Like many medical students, my interest in medicine arose during high school anatomy courses. Unlike many medical students, I did not begin my collegiate studies at a university.


I went to high school in a suburban town Northwest of Detroit called Clarkston. It was my junior year between 2008-2009 and the recession and housing bubble was crippling the Detroit economy, causing many, including my father, to lose their jobs. By the beginning of my senior year in late 2009, he found a new job in a location that offered more stability and promise – Elizabethtown, KY. For my senior year, my mom, two of my sisters, and I lived in our Michigan home, trying to show and sell the house in an unforgiving buyer’s market, while my father and third sister moved to Elizabethtown, KY. Knowing I wanted to pursue medical school, I applied to several universities throughout my senior year. The only problem was that I didn’t have an official residence in either state. Since I was graduating from a Michigan high school, I was considered out-of-state for Kentucky universities, while Michigan considered me out-of-state because my family’s permanent residence would shift to Kentucky before I started college. Furthermore, the Michigan Promise Scholarship – a program similar to the Kentucky Education Excellence Scholarship – was repealed my senior year due to the financial constraints of the state during the recession. Our house foreclosed and I was faced with a decision to take out loans for out-of-state rates for universities, or move to Elizabethtown and begin college at Elizabethtown Community and Technical College (ECTC), where I was offered in-state rates. I chose the latter.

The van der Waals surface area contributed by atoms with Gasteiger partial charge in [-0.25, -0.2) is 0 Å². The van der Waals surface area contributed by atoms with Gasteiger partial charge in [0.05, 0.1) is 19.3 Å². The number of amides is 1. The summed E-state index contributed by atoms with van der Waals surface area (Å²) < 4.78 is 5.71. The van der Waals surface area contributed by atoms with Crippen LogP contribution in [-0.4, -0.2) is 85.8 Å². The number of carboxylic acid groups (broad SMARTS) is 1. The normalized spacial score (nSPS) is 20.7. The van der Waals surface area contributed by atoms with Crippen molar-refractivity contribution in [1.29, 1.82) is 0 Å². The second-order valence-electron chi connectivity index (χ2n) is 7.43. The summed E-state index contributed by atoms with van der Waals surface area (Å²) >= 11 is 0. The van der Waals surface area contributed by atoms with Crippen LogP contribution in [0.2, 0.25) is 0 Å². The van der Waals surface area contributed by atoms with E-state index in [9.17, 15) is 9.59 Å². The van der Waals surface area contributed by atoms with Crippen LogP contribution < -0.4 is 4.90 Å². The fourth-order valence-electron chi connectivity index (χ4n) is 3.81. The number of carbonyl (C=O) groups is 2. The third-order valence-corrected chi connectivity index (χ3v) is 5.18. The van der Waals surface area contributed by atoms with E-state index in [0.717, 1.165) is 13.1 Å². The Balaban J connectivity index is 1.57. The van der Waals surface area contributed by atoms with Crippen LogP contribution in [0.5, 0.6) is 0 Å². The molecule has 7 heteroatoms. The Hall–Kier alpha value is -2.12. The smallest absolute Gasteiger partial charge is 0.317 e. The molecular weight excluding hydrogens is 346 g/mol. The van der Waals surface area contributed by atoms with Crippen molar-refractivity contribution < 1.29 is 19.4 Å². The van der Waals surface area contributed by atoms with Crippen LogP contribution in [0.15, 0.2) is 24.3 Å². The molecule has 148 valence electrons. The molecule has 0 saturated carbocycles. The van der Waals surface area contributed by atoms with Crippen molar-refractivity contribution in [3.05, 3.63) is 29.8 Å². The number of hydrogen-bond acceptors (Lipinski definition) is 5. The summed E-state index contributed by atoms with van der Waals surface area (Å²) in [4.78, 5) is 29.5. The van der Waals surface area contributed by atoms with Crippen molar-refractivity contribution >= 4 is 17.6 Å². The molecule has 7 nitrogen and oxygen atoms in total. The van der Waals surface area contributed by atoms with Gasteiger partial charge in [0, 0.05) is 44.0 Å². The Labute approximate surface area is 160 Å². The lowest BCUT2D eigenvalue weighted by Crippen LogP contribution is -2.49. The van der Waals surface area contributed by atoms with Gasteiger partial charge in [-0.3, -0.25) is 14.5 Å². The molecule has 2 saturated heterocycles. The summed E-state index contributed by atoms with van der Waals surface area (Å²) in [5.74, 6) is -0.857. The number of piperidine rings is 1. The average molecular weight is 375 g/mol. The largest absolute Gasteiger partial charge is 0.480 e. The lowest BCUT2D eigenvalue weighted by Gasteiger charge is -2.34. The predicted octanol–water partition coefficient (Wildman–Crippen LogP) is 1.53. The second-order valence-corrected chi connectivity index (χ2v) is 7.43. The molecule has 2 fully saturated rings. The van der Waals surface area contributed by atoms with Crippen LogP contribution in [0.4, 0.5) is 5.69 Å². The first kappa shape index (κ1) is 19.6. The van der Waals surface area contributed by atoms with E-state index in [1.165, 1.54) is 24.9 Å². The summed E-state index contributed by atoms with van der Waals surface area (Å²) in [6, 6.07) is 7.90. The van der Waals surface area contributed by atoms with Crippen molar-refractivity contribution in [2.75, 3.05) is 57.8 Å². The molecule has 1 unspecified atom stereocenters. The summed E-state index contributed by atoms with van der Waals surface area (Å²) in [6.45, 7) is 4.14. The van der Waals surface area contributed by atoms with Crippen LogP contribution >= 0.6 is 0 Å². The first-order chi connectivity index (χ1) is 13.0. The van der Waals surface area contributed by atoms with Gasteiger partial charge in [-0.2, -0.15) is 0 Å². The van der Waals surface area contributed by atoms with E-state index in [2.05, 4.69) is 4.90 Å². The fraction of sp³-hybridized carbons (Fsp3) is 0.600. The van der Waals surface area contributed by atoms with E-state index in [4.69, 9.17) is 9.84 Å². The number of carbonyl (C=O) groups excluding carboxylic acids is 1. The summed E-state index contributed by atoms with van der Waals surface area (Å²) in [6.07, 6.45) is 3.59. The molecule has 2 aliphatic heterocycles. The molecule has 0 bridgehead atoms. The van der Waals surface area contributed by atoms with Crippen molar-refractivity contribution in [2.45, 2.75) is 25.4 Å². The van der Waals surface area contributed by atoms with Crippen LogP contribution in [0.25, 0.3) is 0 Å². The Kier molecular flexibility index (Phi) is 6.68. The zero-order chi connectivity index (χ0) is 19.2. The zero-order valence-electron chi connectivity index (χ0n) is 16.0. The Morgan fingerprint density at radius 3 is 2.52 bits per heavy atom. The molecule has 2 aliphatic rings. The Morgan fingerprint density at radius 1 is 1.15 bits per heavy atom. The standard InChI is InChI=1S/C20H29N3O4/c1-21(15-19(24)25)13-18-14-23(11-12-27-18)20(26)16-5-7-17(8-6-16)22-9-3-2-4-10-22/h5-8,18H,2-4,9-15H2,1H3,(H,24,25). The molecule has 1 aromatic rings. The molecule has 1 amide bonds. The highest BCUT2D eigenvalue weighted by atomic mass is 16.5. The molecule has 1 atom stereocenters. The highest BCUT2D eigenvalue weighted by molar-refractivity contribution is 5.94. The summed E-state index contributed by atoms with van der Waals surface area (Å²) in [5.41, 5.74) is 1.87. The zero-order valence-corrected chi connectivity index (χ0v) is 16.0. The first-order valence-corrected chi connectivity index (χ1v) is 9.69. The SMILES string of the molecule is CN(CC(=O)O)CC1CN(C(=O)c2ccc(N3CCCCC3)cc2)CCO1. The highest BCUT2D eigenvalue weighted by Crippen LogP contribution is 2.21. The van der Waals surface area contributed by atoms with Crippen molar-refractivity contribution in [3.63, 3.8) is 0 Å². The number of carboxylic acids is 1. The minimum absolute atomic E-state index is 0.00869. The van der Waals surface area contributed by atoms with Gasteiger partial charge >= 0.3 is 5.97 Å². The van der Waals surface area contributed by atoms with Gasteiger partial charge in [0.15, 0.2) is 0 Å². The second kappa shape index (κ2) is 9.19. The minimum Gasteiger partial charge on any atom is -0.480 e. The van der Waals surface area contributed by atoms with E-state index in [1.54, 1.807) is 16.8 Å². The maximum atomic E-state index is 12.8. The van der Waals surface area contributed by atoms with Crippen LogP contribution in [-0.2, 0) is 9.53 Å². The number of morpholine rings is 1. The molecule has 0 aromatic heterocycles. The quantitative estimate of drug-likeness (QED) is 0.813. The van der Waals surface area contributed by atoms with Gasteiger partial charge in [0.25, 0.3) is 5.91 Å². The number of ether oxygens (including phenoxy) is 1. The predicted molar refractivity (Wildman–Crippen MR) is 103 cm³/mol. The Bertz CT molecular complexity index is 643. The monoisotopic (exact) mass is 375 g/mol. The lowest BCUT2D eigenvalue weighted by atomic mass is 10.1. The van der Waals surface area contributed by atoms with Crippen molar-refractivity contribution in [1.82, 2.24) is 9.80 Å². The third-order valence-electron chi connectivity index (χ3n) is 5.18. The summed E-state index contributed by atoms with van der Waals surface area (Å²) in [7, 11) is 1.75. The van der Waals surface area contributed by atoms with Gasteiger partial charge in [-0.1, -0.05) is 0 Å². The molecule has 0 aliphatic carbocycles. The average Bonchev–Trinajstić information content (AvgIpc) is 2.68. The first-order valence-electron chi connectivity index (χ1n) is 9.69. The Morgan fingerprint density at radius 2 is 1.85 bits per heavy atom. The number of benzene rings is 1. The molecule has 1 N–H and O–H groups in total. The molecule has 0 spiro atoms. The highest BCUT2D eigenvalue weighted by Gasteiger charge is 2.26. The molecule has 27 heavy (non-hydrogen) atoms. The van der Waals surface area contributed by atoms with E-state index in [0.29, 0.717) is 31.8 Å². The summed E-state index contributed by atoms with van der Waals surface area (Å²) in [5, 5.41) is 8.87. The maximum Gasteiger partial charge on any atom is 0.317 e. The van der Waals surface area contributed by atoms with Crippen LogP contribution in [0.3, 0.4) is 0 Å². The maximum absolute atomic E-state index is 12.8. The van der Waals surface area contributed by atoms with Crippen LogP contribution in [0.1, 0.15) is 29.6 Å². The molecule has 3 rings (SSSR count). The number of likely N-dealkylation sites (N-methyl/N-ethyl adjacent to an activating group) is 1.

BY JONATHAN HENDRIE

What began as a frustrating and lonely start to college proved to be one of the most transformative periods of my life. I was working full-time as a dishwasher, while also going to school full-time. It was a dismal time of my life. I resented my job and felt overwhelmed with life, uncertain if I would ever be able to reach my goal of becoming a physician. I acquiesced my circumstances and trusted the words of my middle school football coach, who always said that “hard work pays off.” That was easier said than done, considering the number of family and friends with deeply entrenched biases of community college who were questioning my finance-driven decision to enroll. Difficulty in making friends made me further second guess my decision. All that said, these doubts pushed me to work harder and forced me to focus on my studies throughout my freshman year. I excelled academically, developed faculty mentors, and was awarded several scholarships. By my sophomore year I had found a better job and began volunteering within the local community. I made friends, but perhaps most importantly, I found out that I attended one of only several community colleges in the nation that had a nuclear magnetic resonance (NMR) spectrometer. This, I would later realize, was perhaps the fulcrum to my springboard into the scientific community.

JONATHAN HENDRIE

Jon is a third-year medical student at UK and is currently undecided on a specialty. He enjoys playing soccer and basketball, cooking, reading, and spending time with family and friends.